But these hard, powerful, brilliantly resourceful sea masters had to sleep occasionally, and therefore found it necessary to surround themselves with super-loyal, muscular but dull-brained illiterates who could not see nor savvy their masters' stratagems. There was great safety in the mental dullness of these henchmen. The Great Pirates realized that the only people who could possibly contrive to displace them were the truly bright people. For this reason their number-one strategy was secrecy. If the other powerful pirates did not know where you were going, nor when you had gone, nor when you were coming back, they would not know how to waylay you. If anyone knew when you were coming home, "small-timers" could come out in small boats and waylay you in the dark and take you over-just before you got home tiredly after a two-year treasure-harvesting voyage. Thus hijacking and second-rate piracy became a popular activity around the world's shores and harbors. Thus secrecy became the essence of the lives of the successful pirates; ergo, how little is known today of that which I am relating. Leonardo da Vinci is the outstanding example of the comprehensively anticipatory design scientist. Operating under the patronage of the Duke of Milan he designed the fortified defenses and weaponry as well as the tools of peaceful production. Many other great military powers had their comprehensive design scientist-artist inventors; Michelangelo was one of them.
Many persons wonder why we do not have such men today. It is a mistake to think we cannot. What happened at the time of Leonardo and Galileo was that mathematics was so improved by the advent of the zero that not only was much more scientific shipbuilding made possible but also much more reliable navigation. Immediately thereafter truly large-scale venturing on the world's oceans commenced, and the strong sword-leader patrons as admirals put their Leonardos to work, first in designing their new and more powerful world-girdling ships. Next they took their Leonardos to sea with them as their seagoing Merlins to invent ever more powerful tools and strategies on a world-around basis to implement their great campaigns to best all the other great pirates, thereby enabling them to become masters of the world and of all its people and wealth. The required and scientifically designed secrecy of the sea operations thus pulled a curtain that hid the Leonardos from public view, popular ken, and recorded history.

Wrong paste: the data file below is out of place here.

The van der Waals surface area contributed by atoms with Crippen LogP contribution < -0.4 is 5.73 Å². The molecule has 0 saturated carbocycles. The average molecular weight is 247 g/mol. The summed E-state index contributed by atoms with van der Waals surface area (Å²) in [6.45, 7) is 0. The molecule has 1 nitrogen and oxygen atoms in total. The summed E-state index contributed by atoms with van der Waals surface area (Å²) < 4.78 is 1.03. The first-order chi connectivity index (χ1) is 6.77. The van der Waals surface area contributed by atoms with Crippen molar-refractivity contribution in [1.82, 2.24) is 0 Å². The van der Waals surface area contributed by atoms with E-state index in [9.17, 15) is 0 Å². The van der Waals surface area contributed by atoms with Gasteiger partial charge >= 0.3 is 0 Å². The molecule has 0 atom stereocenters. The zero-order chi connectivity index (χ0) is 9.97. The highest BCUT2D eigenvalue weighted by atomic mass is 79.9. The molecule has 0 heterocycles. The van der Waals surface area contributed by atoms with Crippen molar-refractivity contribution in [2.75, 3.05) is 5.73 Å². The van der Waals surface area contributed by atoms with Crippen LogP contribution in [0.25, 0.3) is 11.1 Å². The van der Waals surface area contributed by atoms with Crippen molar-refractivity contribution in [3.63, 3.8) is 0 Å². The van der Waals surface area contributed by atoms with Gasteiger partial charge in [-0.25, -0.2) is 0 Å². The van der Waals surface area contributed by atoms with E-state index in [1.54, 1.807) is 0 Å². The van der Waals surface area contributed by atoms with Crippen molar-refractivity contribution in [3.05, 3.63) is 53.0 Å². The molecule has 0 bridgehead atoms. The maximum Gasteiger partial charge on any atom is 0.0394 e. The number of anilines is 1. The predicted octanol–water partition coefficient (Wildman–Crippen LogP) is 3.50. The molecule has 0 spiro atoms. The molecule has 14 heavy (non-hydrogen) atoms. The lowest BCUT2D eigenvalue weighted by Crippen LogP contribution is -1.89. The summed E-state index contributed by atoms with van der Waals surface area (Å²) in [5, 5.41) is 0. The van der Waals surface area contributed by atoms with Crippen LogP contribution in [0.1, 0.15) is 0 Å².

Finally, the sea-dwelling Leonardos became Captains of the ships or even Admirals of Fleets, or Commandants of the Navy yards where they designed and built the fleets, or they became the commandants of the naval war colleges where they designed and developed the comprehensive strategy for running the world for a century to come. This included not only the designing of the network of world-around voyaging and of the ships for each task but also the designing of the industrial establishments and world-around mining operations and naval base-building for production and maintenance of the ships. This Leonardo-type planning inaugurated today's large-scale, world-around industrialization's vast scale of thinking. When the Great Pirates came to building steel steamships and blast furnaces and railroad tracks to handle the logistics, the Leonardos appeared momentarily again in such men as Telford who built the railroads, tunnels, and bridges of England, as well as the first great steamship.
You may say, "Aren't you talking about the British Empire?" I answer, No The so-called British Empire was a manifest of the world-around misconception of who ran things and a disclosure of the popular ignorance of the Great Pirates' absolute world-controlling through their local-stooge sovereigns and their prime ministers, as only innocuously and locally modified here and there by the separate sovereignties' internal democratic processes. As we soon shall see, the British Isles lying off the coast of Europe constituted in effect a fleet of unsinkable ships and naval bases commanding all the great harbours of Europe. Those islands were the possession of the topmost Pirates. Since the Great Pirates were building, maintaining, supplying their ships on those islands, they also logically made up their crews out of the native islanders who were simply seized or commanded aboard by imperial edict. Seeing these British Islanders aboard the top pirate ships the people around the world mistakenly assumed that the world conquest by the Great Pirates was a conquest by the will, ambition, and organization of the British people. Thus was the G. P.'s grand deception victorious. But the people of those islands never had the ambition to go out and conquer the world. As a people they were manipulated by the top pirates and learned to cheer as they were told of their nation's world prowess.
The topmost Great Pirates' Leonardos discovered-both in their careful, long-distance planning and in their anticipatory inventing that the grand strategies of sea power made it experimentally clear that a plurality of ships could usually out-maneuver one ship. So the Great Pirates' Leonardos invented navies. Then, of course, they had to control various resource-supplying mines, forests, and lands with which and upon which to build the ships and establish the industries essential to building, supplying, and maintaining their navy's ships.